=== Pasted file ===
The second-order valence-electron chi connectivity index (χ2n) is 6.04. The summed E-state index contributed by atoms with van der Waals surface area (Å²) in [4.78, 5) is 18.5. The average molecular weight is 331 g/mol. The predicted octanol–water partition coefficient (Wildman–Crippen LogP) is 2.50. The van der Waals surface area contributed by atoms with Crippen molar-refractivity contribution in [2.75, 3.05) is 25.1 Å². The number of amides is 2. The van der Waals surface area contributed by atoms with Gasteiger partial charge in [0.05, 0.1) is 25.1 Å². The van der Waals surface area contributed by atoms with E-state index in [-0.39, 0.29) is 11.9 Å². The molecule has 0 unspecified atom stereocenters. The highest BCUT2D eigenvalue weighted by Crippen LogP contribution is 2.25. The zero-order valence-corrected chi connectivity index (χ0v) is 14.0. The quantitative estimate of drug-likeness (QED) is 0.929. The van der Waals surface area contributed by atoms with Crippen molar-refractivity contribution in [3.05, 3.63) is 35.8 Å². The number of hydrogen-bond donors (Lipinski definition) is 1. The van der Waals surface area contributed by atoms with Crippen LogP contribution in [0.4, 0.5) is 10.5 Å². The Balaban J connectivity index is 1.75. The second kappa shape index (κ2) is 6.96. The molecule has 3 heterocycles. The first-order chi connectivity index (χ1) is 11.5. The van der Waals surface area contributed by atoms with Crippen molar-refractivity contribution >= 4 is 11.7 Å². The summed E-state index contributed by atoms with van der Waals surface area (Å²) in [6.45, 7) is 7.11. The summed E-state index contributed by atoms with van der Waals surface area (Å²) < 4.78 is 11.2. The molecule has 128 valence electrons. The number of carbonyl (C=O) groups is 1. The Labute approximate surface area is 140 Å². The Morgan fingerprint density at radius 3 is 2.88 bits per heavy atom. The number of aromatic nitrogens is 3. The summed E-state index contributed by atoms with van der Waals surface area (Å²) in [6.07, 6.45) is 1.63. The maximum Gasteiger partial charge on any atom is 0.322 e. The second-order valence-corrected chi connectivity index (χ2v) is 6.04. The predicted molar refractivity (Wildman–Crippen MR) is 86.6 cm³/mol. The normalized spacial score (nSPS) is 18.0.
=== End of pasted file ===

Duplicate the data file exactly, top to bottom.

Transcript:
The second-order valence-electron chi connectivity index (χ2n) is 6.04. The summed E-state index contributed by atoms with van der Waals surface area (Å²) in [4.78, 5) is 18.5. The average molecular weight is 331 g/mol. The predicted octanol–water partition coefficient (Wildman–Crippen LogP) is 2.50. The van der Waals surface area contributed by atoms with Crippen molar-refractivity contribution in [2.75, 3.05) is 25.1 Å². The number of amides is 2. The van der Waals surface area contributed by atoms with Gasteiger partial charge in [0.05, 0.1) is 25.1 Å². The van der Waals surface area contributed by atoms with E-state index in [-0.39, 0.29) is 11.9 Å². The molecule has 0 unspecified atom stereocenters. The highest BCUT2D eigenvalue weighted by Crippen LogP contribution is 2.25. The zero-order valence-corrected chi connectivity index (χ0v) is 14.0. The quantitative estimate of drug-likeness (QED) is 0.929. The van der Waals surface area contributed by atoms with Crippen molar-refractivity contribution in [3.05, 3.63) is 35.8 Å². The number of hydrogen-bond donors (Lipinski definition) is 1. The van der Waals surface area contributed by atoms with Crippen LogP contribution in [0.4, 0.5) is 10.5 Å². The Balaban J connectivity index is 1.75. The second kappa shape index (κ2) is 6.96. The molecule has 3 heterocycles. The first-order chi connectivity index (χ1) is 11.5. The van der Waals surface area contributed by atoms with Crippen molar-refractivity contribution >= 4 is 11.7 Å². The summed E-state index contributed by atoms with van der Waals surface area (Å²) in [6.45, 7) is 7.11. The summed E-state index contributed by atoms with van der Waals surface area (Å²) < 4.78 is 11.2. The molecule has 128 valence electrons. The number of carbonyl (C=O) groups is 1. The Labute approximate surface area is 140 Å². The Morgan fingerprint density at radius 3 is 2.88 bits per heavy atom. The number of aromatic nitrogens is 3. The summed E-state index contributed by atoms with van der Waals surface area (Å²) in [6.07, 6.45) is 1.63. The maximum Gasteiger partial charge on any atom is 0.322 e. The second-order valence-corrected chi connectivity index (χ2v) is 6.04. The predicted molar refractivity (Wildman–Crippen MR) is 86.6 cm³/mol. The normalized spacial score (nSPS) is 18.0.